About the Author

Michelle Blake with a horseWhen my daughter graduated from college, our family gift to her was a trip to the Sawtooth Mountains and the River of No Return, in central Idaho. She had seen a series of photographs of the region and its people, taken by the photographer Laura McPhee, and had been so moved by the landscape and faces that she vowed to get there someday. From my point of view, this was an excellent gift, because I got to go with her. The picture of me with one of the horses was taken on our last day at the Diamond D Ranch, a hidden gem of a guest ranch inside the Frank Church Wilderness Area, the largest wilderness area in the lower forty-eight. That morning, two deer came up and fed at the trough with the horses. Linda, one of the owners, told us they had come to say good-bye.

Art doesn't need to serve some useful function, but despite itself, it often does. A photography show drew my daughter and me to Idaho for one of the great adventures of our lives. Dorothy Sayers's novel Gaudy Night introduced me to the possibility of a life of the mind, for women, where books and thinking and truth held sway over the polite lies and pincurls of my southern upbringing.

I've been a writer for all of my adult life, and most of my childhood. I wrote poetry for the first fifteen or twenty years (depending on when you start counting), and got my MFA degree from Goddard College in Vermont. Once I graduated, I became director of that program and taught literature and writing in the undergraduate degree program, as well. A few years later, I founded and directed the graduate writing program at Warren Wilson College. Later, I attended Harvard Divinity School, where I got my Master of Theological Studies and for a short while considered seeking ordination in the Episcopal Church. Instead, I switched from poetry to fiction and wrote a mystery series that features Lily Connor, a priest and activist in Boston.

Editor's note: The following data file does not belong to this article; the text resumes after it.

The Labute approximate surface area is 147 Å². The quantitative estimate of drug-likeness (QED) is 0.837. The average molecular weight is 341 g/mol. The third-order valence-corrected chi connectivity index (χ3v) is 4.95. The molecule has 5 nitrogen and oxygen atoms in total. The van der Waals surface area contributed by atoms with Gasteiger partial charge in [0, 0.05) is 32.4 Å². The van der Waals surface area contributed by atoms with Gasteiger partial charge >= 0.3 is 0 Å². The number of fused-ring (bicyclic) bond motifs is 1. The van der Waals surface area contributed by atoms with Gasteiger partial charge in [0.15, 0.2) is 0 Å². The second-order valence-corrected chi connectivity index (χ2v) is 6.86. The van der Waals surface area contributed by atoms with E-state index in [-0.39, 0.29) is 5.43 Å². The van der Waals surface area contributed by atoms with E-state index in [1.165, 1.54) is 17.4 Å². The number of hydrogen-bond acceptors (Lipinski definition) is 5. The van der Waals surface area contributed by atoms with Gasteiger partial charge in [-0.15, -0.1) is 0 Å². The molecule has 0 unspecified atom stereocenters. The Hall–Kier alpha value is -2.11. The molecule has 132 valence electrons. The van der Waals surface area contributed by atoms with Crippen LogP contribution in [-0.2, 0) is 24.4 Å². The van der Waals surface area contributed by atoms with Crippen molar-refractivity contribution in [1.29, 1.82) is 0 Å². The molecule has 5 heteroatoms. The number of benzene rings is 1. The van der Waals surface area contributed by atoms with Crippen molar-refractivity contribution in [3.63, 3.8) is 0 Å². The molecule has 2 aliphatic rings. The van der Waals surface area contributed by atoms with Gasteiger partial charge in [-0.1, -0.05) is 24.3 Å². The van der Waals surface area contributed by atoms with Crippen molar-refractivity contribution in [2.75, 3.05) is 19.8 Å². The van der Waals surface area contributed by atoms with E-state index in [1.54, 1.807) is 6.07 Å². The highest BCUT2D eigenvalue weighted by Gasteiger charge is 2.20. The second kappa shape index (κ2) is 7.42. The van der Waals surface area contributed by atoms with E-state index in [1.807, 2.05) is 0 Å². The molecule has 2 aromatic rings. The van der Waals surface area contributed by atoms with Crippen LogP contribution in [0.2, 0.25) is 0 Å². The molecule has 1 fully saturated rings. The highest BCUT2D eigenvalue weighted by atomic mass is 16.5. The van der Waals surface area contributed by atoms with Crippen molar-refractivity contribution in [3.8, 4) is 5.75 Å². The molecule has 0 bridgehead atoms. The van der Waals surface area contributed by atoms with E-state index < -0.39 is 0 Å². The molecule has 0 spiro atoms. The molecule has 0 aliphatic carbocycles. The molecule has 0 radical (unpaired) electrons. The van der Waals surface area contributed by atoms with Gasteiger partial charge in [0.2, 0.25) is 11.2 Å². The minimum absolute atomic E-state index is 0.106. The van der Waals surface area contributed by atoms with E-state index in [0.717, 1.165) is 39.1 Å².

This was the right choice. I would not have been a good priest. I am happiest when left alone with a good book or a blank page, or both, which is not to say I don't like people. I do. Most of the people I've met are trying their hardest to do the right thing, and that is not easy.

I have just finished a new novel that is not part of the Lily Connor series, though it does include an art heist and a psychic. I'm also working on a collection of short essays, titled Grown Children. The title appealed to me for a lot of reasons, but mainly because: one, I now have grown children and I like the perspective from here; and, two, it's what we all are--grown children--and that fact has become clearer to me the older I've gotten. I live in rural Vermont with my husband, the writer Dennis McFarland, our dog, our children and their many friends, when we can lure them up here.

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